Gay, first work, ever to be prior,
Not yet sunk to primitive.

Thou, verdle; thou, McFleery’s pomma;
Thou; thou; thou—three types of grawl;
Thou, flisket; thou, kabasch; thou, comma-
Eared mashawk; thou, all; thou, all.

Were, in a fire of becoming,
Laboring to be burned away,
Then work, half-measuring, half-humming,
Would be as serious as play.

Thou, pambler; thou, rivarn; thou, greater
Wherret, and thou, lesser one;
Thou, sproal; thou, zant; thou, lily-eater.
Naming’s over. Day is done.

The second poem comes from Anthony Hecht, in roughly the same spirit:

                      Naming the Animals

Having commanded Adam to bestow
Names upon all the creatures, God withdrew
To empyrean palaces of blue
That warm and windless morning long ago,
And seemed to take no notice of the vexed
Look on the young man’s face as he took thought
Of all the miracles the Lord had wrought,
Now to be Read the rest of this entry »

Posted in Biodiversity, Funny Business, Species Classification, Upcoming Events | Tagged: | Leave a Comment »

Saving Wildlife: It’s Not Just About the Parks

Posted by Richard Conniff on November 7, 2013

 

Mountain zebra on community land in Namibia

Mountain zebra on community land in Namibia

My latest for Yale Environment 360:

When the United Nations put out its Protected Planet Report in 2012, it touted the news that national governments have designated more than 177,000 protected areas around the world for the long-term conservation of nature, covering an impressive 12.7 percent of the earth’s land surface. Just since 1990, the acreage under protection has increased by 48 percent.

But this encouraging news also masks a significant defect. Setting aside the question of how well officially protected areas actually protect anything, poor planning means these areas often completely omit critical habitats and key species. When a 2004 study in BioSciences looked at a representative sampling of wildlife from around the world, it found that protected areas included little or no habitat for about 90 percent of the threatened or endangered species in the sample. The list of outcasts included 276 mammal species, 940 amphibians, 23 turtles, and 244 birds. Even in parks specifically designed to accommodate certain species, moreover, climate change could make conditions far less accommodating in 50 or 100 years.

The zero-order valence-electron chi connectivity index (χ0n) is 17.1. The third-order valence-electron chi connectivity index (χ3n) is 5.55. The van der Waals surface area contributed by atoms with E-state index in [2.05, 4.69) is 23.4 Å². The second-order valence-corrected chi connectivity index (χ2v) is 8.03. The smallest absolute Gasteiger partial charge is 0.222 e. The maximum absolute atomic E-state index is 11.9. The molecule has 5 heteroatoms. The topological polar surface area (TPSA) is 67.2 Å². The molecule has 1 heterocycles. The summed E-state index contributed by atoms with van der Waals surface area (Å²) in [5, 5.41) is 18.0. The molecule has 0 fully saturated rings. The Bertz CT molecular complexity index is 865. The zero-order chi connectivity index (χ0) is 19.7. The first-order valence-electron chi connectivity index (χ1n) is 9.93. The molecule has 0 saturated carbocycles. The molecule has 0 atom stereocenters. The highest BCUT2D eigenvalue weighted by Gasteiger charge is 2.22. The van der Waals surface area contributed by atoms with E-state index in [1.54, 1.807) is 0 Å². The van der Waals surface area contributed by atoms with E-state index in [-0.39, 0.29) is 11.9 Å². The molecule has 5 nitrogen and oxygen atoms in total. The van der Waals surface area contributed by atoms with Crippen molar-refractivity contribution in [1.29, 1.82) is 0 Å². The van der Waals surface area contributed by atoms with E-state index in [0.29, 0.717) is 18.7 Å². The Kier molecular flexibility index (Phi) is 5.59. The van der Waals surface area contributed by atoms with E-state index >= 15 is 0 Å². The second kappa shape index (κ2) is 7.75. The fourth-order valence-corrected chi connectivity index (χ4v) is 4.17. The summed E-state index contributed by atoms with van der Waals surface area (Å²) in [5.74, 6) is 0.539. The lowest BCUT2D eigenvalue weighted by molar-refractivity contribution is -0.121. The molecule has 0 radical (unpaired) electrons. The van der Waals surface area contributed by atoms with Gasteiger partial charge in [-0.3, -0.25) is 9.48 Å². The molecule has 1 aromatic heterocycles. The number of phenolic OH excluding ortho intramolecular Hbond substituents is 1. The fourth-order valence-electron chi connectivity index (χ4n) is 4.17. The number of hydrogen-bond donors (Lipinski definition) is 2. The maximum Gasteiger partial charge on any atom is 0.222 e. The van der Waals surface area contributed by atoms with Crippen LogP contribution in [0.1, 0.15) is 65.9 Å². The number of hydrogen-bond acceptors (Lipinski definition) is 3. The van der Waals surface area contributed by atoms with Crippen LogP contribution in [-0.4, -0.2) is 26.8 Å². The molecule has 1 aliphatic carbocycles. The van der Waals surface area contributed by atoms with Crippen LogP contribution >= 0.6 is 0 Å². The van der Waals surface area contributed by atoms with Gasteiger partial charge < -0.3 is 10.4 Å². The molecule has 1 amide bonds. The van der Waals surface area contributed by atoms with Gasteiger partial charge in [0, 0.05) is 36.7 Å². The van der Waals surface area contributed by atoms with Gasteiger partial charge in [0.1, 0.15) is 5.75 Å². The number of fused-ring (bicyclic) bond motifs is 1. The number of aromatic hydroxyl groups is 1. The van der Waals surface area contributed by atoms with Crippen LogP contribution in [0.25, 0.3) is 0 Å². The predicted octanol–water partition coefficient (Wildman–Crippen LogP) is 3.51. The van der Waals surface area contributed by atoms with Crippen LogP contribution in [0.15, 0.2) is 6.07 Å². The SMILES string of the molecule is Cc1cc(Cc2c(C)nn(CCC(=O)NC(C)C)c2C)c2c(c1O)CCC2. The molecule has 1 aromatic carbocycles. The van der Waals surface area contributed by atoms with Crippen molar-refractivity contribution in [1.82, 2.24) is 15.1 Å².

Hence the increasing recognition that what happens outside protected areas matters at least as much as what happens within. And that has led to a worldwide upsurge in management of critical habitats by the people who live in them. This movement does not come easy to either side. Park managers have typically regarded nearby communities as a source of illegal logging, poaching, and other problems, not as part of the solution. Local people in turn have often seen the parks as a threat to their crops and livestock, as well as a usurpation of their traditional land rights.